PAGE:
The two U.S. and Russian International Space Station crewmen stepped outside the outpost for a spacewalk to perform maintenance chores as the U.S. space agency prepares to resume shuttle flights.
Russian commander Pavel Vinogradev and American flight engineer Jeff Williams donned Russian space suits for their six-hour outing to maintain some systems before shuttles resume station construction later this year. They repaired a system that generates oxygen, replaced an exterior camera, and repositioned a cable. They also retrieved biology experiments and a collection device that monitors space contamination.
It was the first spacewalk for the two crewmen since they took up residence as the 13th space station crew in six years.
The spacewalk came one month ahead of the planned launch of the space shuttle Discovery to the station. If the shuttle goes up as scheduled, it will end a long hiatus in visits to the station that began when the shuttle Columbia disintegrated in 2003.
Since then, the U.S. space agency NASA has spent hundreds of millions of dollars redesigning the exterior layer of hard foam insulating the giant fuel tank that launches side-by-side with each shuttle. It wants to prevent a recurrence of shedding foam that punched a hole in Columbia's wing, causing it to burn up upon re-entry, killing seven astronauts.
NASA has removed foam from the tank site that contributed the deadly debris and reshaped it in other places. The attempt has been to minimize the amount that breaks away during the tremendous physical stresses of launch.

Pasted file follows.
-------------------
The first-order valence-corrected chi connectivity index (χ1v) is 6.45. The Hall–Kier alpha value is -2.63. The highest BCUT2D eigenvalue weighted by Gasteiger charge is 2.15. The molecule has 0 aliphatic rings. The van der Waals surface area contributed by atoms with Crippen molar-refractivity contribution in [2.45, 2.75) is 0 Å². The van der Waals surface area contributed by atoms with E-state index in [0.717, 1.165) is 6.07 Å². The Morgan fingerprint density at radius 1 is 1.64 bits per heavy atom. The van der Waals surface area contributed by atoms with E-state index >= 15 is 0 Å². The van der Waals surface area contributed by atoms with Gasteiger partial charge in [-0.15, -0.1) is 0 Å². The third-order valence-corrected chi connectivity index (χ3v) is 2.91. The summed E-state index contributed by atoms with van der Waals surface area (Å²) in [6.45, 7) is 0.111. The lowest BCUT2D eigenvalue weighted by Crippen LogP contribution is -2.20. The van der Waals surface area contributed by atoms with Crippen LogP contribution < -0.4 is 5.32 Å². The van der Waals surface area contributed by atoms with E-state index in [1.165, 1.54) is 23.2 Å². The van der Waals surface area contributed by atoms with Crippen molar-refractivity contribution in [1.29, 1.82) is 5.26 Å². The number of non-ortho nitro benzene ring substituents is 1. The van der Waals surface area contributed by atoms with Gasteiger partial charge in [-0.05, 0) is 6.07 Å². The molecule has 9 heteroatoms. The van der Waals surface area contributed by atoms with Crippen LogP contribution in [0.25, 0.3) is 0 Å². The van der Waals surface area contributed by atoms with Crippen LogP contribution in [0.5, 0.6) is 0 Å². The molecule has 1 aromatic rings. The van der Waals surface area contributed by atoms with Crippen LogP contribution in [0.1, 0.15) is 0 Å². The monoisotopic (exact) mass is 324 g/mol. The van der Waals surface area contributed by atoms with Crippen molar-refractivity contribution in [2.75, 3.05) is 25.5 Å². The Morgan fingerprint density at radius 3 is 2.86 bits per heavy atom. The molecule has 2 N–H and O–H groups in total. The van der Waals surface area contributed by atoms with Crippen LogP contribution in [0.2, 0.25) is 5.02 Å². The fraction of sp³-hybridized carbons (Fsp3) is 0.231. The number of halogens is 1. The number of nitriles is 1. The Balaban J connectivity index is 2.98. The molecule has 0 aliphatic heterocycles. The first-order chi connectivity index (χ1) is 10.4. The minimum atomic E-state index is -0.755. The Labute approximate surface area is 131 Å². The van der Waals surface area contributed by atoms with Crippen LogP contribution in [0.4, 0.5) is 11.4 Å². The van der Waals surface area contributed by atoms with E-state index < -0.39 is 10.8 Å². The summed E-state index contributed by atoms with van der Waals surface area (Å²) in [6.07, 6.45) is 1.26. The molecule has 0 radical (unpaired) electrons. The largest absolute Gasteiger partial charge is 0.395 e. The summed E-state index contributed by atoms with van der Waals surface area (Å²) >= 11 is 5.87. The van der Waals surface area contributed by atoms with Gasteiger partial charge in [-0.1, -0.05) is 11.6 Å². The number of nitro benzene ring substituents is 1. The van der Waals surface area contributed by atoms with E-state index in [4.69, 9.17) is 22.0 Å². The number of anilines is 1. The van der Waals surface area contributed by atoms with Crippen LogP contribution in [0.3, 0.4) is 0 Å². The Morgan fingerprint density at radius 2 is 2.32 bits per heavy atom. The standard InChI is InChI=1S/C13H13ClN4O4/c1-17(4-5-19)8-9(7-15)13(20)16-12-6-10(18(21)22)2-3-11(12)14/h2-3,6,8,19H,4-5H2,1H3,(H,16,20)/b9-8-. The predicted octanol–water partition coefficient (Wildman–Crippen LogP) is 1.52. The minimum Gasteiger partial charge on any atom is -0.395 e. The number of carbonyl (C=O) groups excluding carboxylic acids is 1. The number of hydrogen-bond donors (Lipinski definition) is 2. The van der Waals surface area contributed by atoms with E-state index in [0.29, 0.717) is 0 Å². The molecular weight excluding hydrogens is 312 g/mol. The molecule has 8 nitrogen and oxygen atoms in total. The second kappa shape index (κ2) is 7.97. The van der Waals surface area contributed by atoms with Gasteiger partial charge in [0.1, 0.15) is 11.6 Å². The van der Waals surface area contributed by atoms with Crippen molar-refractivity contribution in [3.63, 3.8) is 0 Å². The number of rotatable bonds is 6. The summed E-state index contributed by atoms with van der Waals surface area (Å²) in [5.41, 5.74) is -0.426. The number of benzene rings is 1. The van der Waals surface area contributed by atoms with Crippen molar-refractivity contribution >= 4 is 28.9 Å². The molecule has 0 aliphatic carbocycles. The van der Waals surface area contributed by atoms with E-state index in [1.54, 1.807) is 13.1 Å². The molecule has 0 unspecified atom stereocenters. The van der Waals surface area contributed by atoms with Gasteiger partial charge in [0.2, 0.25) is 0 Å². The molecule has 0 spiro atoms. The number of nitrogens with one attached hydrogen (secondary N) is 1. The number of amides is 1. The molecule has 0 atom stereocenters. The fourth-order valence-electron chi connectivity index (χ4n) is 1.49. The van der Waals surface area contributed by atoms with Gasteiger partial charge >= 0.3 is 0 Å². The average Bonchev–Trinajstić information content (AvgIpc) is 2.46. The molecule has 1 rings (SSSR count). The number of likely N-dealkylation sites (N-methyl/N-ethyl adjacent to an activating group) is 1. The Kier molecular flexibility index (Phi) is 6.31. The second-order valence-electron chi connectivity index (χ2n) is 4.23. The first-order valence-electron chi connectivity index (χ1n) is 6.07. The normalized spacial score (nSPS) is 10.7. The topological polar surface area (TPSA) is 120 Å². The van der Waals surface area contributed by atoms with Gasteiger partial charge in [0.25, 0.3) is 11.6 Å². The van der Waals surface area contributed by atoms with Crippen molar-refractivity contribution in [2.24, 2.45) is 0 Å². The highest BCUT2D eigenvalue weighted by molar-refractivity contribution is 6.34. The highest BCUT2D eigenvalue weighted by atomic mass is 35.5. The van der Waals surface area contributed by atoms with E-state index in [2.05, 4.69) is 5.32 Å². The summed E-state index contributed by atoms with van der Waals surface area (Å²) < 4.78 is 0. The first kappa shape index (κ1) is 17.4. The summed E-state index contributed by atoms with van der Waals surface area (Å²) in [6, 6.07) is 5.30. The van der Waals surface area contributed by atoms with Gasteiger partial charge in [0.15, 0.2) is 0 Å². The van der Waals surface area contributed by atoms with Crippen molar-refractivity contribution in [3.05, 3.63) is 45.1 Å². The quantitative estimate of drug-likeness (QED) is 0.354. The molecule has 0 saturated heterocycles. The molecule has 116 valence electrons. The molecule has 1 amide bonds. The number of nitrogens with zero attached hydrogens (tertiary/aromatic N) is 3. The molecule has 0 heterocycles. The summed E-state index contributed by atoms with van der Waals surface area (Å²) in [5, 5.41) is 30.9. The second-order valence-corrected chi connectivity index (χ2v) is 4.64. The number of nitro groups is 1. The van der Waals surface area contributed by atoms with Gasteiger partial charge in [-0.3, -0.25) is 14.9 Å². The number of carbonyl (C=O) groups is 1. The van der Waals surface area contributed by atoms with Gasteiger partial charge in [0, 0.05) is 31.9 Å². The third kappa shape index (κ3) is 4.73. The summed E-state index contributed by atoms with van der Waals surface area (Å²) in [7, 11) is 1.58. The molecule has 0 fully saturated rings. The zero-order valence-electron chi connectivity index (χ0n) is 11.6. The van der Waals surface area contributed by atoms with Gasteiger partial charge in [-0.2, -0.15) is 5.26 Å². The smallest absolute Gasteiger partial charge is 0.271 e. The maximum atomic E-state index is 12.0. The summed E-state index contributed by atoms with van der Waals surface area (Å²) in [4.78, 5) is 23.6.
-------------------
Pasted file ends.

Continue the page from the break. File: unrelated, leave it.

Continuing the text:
Shuttle program manager Wayne Hale says an extensive review has found nothing to prevent Discovery's takeoff in one month.
"Based on what we know today, there is no reason not to launch on July 1," he said.
Hale says technicians will continue to modify the foam insulation for subsequent shuttle flights.
When Discovery takes off next month, it will bring German astronaut Thomas Reiter, whose arrival will give the station its first three-person crew since 2003. In late August, the shuttle Atlantis is to carry up hardware to resume station expansion.
American deputy station manager Kirk Shireman says he looks forward to Reiter's sojourn because it will increase the number of hours devoted to scientific research aboard the station.
"It also helps prepare for [International Space Station] assembly. The number of flights we have lined up - it will help us to prepare and execute those flights," he said. "So it's absolutely an improvement for the research because of the extra hours and also it will enable to prepare and continue the assembly of the International Space Station."
Other segments to be added to the outpost are European, Russian and Japanese laboratories; a U.S. tunnel connecting four labs; a two-armed Canadian crane; and an unpiloted European cargo vehicle that can dock with the station automatically.